Dear R.F.: Why on Earth would you ask me, a complete stranger, such an important question without knowing my background first? I could be a baby-snatcher for all you know, or completely against everything you believe in! But alas, perhaps you’re at your wits end and have no one to confide in. If that’s the case and you don’t feel comfortable anonymously researching different opinions online or posting to a message board, then I’ll indulge you. And I assure you I’m neither a baby-snatcher nor a posturing moral hypocrite. Continue reading…
Now we have proof. Scientific proof that suggests couples with a disproportionate number of daughters like us tend to be more beautiful than those who conceive more sons.
Of course, since 50 percent of the world is female, that might also suggest that half of the world is beautiful, which can’t be right. (Thanks, Sara)
As recently seen in a book read to the girls. Anyone know the book?
The rascal you see pictured above is my 1 and a half year old, Maddie. Lindsey and I often call her “The Destructor,” because she’s so rambunctious.
She also teases her elder sister Sadie—quite frequently.
I first noticed Maddie’s habit several months ago. If the girls are ever meant to share something, Maddie will usually dangle it in front of her sister, then rip it away at the last minute with a cute little chuckle grunt. Like her mother, Sadie would never do something like this, nor does she find pleasure in doing so.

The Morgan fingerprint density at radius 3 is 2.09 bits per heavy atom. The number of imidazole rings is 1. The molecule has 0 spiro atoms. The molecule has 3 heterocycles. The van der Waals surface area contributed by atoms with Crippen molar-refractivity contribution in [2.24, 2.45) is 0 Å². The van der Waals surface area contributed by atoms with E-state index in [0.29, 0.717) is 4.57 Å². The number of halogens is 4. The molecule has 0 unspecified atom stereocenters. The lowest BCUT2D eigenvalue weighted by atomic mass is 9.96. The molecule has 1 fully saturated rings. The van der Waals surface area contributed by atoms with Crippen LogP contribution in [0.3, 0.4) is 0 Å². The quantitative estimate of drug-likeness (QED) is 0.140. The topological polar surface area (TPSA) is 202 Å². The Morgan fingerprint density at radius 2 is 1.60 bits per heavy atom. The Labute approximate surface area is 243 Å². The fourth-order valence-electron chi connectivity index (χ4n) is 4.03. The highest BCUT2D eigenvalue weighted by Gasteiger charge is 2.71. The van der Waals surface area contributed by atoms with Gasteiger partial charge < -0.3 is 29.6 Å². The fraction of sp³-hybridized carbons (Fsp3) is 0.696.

I played football for three years from 6th through 8th grade. I was a running back, and I loved hitting people while holding the ball—lower your head and boom! On the other hand, I hated being blindsided. And one drill is the mother of all blind side tackles: Bull in the Ring.
For a pansy example of the drill, watch this video at minute 4:45. Now for the reality as a youngling playing in the deep South. First, just about everyone who plays football hates Bull in the Ring, except those crazy jacked up players that aren’t quite right in the head. As its name implies, one player is encircled by the entire team. In my case, it was around 18 players usually. So 17 vs. 1. Nice odds, eh?